The Ultralite 100 is Vango’s affordable, lightweight, single-skin one-person tent aimed at ultra-lightweight backpackers on a bit of a budget.
The Techy Bits
The Ultralite uses a lighweight, rip-stop polyester fabric with a PU coating to keep it waterproof. The rip-stop improves tear resistance and the fabric, says Vango, is more UV resistant than equivalent Nylon materials.
Crucially, because it’s a single-skin tent with no separate inner and fly, the seams are sealed with a hot-air tape which bonds with the PU coating on the inside of the fabric.
Finally, Vango uses a minimalist version of its Tension Band system to triangulate the main pole internally and increase stability by putting the poles under tension.
How It Performed
The Ultralite 100 – there’s also a 200, two-person version – is very light for the price at a genuine 1009 grammes, that’s because it’s a single-skin tent which is its strength but also its weakness. Single skin tents like this are very prone to condensation, which means they work best in dry, settled weather.
The tent pitches easily and quickly with a single central hoop, plus bracing strut and two end struts along with eight small alloy pegs – we put it up in under five minutes without even a hint of rushing. After that, you just tighten the Tension Bands inside and you’re done.
The odd submarine shape means that your head sits in a low, narrow part of the tent when you’re lying down, though you can sit up – just – in the centre. There’s no porch or insect net, which is quite limiting when it comes to cooking in poor weather conditions or dealing with clouds of buzzing critters, but that’s the cost of lightness at this price.
Single-skin tents rely on ventilation to minimise condensation in damper conditions, but two big celing vents and two end vents still weren’t enough to stop heavy internal dew forming inside and once the wind got up, flapping tent sides meant an interesting shower experience inside.
To be fair, the main structure of the tent felt good and stable in medium winds and never hinted at flimsiness and it didn’t leak, but the narrow head and toe areas of tent distorted in the wind making it feel very claustrophobic.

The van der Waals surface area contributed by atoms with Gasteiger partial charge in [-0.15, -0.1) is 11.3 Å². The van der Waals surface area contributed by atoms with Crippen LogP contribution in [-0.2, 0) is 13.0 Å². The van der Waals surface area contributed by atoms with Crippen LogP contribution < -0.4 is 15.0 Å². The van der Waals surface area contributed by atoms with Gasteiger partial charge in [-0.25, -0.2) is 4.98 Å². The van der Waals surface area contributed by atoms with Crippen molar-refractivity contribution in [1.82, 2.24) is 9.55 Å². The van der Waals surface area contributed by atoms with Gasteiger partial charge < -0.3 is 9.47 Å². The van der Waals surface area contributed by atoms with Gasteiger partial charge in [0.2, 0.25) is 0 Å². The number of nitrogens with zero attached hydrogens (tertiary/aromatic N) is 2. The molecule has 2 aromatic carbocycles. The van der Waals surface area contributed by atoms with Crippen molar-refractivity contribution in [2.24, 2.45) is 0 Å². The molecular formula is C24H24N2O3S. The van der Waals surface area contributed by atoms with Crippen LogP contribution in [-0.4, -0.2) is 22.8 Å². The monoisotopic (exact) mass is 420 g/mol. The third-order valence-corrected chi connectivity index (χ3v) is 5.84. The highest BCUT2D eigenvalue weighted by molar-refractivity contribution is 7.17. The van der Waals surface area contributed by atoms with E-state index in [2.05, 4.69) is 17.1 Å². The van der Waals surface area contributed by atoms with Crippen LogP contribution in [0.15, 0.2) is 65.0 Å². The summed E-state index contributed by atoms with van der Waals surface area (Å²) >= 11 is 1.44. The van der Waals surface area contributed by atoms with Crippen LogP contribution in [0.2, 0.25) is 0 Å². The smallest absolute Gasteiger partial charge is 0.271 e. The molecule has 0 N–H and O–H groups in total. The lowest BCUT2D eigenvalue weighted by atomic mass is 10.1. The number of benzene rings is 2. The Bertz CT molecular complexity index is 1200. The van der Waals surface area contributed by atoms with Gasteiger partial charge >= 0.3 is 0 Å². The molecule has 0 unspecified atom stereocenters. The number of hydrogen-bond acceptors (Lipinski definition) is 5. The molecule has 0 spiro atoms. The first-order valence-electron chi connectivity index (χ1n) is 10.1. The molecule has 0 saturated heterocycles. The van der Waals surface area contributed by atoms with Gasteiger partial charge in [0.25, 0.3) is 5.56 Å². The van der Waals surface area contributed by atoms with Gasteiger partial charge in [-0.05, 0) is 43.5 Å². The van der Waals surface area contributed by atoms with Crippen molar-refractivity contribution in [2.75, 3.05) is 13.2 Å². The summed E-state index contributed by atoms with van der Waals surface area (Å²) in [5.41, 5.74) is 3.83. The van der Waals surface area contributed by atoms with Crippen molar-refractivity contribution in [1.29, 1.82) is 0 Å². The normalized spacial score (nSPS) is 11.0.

In dry still conditions, none of this would be an issue of course – insects permitting – but in typical British hill conditions, you can’t expect to be as comfortable as you would be in a twin-skin tent. On the plus side, it’s less claustrophobic than a bivvi bag and you can, with some thought, stow kit inside with you.
Light, stable and affordable – you can find it at well below RRP – the Ultralite 100 is very capable, fine weather lightweight one-person tent and a pleasure to carry. It’s also very quick and easy to pitch.
Like most single-skin tents however, it doesn’t like damper, colder conditions when the lack of a porch, internal condensation and distorted walls around your face make it a less than comfortable experience. It would be less of an issue if there were more space around your head when sleeping, but the symmetrical design means it’s quite cramped at either end.
Buy if you want an affordable, fair-weather, lightweight, less claustrophobic equivalent to a bivvy bag.
Light, stable, well priced and robust so far.
Condensation an issue, no porch, cramped around head when sleeping.